This day is fading. I’m watching my littlest babe show surprising rhythm while dancing in the kitchen to some new music. She’s wearing a green leotard, tights that have seen their better days, sparkly black shoes, and a white tutu that is reminiscent of a lamp shade. Her dance partner, a stuffed chihuahua, is in one hand and a flowing blue silk cloth in the other. They are gliding; floating through the candlelit ambience of the space. Unhindered. Unabashed. Experiencing the complete and utter joy of the moment. Oh, these days. These precious days.
Each day dawns with so much potential. It’s up to us what we do with it. It’s up to us to make it just right. Sure, naturally some days flow more effortlessly than others. Some days just groove. I think today was one of those days for me:
This day was particularly full. I started early, stoking both the fires as the morning still carried a chill in the air; winter still hanging on. Once the cookstove was sufficiently hot, I put on the griddle for buckwheat pancakes. And the kettle on for coffee. After breakfast, the dishes were foregone for the more pressing chore of sap collection. The flow of the previous day was intense, and I found myself feeling thankful the mercury dropped below the freezing mark during the night, to slow the flow a bit so that maybe I could catch up. I collected sap for several hours this morning. Ira helped for a time, but he soon grew tired of the task and left it up to me. (My regular sap-collecting partner has family visiting, and they have all been staying in a cabin on the lake. More on that in a bit.) So I took my time.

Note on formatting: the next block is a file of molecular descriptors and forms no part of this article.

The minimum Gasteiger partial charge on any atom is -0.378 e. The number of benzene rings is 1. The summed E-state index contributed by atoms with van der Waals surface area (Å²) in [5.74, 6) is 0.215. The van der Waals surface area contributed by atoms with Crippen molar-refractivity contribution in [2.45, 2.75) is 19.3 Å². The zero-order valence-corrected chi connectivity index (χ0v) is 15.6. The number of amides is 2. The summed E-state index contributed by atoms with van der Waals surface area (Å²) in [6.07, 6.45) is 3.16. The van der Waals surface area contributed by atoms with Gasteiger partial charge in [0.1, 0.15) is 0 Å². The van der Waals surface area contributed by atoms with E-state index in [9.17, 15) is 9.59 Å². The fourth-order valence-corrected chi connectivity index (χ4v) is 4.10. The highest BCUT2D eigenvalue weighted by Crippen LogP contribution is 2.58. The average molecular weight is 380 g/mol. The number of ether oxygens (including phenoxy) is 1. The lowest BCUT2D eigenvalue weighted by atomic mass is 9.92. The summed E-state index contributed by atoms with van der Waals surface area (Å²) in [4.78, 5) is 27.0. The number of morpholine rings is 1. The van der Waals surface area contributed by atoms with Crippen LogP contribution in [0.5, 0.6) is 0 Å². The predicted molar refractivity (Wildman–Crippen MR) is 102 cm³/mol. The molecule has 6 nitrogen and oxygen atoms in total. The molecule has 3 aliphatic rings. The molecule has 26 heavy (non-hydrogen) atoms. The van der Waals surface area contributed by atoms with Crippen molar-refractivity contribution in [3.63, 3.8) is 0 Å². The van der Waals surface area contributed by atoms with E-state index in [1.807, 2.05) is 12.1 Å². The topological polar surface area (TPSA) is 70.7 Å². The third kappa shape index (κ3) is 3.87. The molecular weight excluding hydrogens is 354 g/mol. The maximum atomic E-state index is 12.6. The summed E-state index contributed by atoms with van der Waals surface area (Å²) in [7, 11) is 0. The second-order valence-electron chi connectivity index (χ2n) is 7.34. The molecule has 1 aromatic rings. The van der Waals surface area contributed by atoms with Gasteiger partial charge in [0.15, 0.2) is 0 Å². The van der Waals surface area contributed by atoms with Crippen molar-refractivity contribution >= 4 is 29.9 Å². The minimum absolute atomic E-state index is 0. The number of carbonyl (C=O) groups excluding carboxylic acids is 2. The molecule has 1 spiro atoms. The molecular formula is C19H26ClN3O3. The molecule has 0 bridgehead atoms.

The morning held the crisp saturated brilliance that often follows intense weather. Late afternoon of the previous day brought howling wind, sideways rain, and the desire to hole up in the dry warmth and comfort of some indoor place. This gorgeous morning was the reward for enduring those blasts. As the sun crept up above the hillsides, and the rays of light reached the forest floor, the quickly evaporating frost rose in a visible steam, as if there was a smoldering fire down under those leaves. Or like the earth was having a nice big exhale.
While dumping sap collection jugs into hauling buckets, I took time to look about myself. Each and every branch and twig in the forest was glistening with a million sparkling droplets of water. The rain saturated leaves on the forest floor were a deep rusty shade of brown, one of my most favorite colors. The sky was a perfect blue. The sound of sandhill cranes carried on the breeze. Through the leafless canopy I could see them circling, trying to gain altitude for another day of migratory flight. They must have paused for the night somewhere nearby, they were so close. As I watched, they circled and called, rising higher and higher. Then taking the shape of a ‘V’, individual birds became one unit and they soared out of sight.
Not long after sap collection was complete (at least for a few hours anyways) I heard the children announce “they’re here! they’re here!” They were excitedly speaking of Eric, his brother, two sisters, and father, who were coming to the farm for the day. They have been visiting for several days, but staying at the nearby State Park since our tiny little cabin in the woods doesn’t leave much room for that many guests. The kids and I had spent several hours at the lake with them the day before, talking and feasting (on wild turkey and pheasant that “PapPap” brought with him from PA) and catching up with each other’s tales. Those hours just flew by and before we knew it, the kids and I needed to get home to the farm… ya know, to keep those home fires burning. So we were all very excited this morning about the prospect of getting to spend another day together. Rare treat, indeed. I think we all relished every minute of it.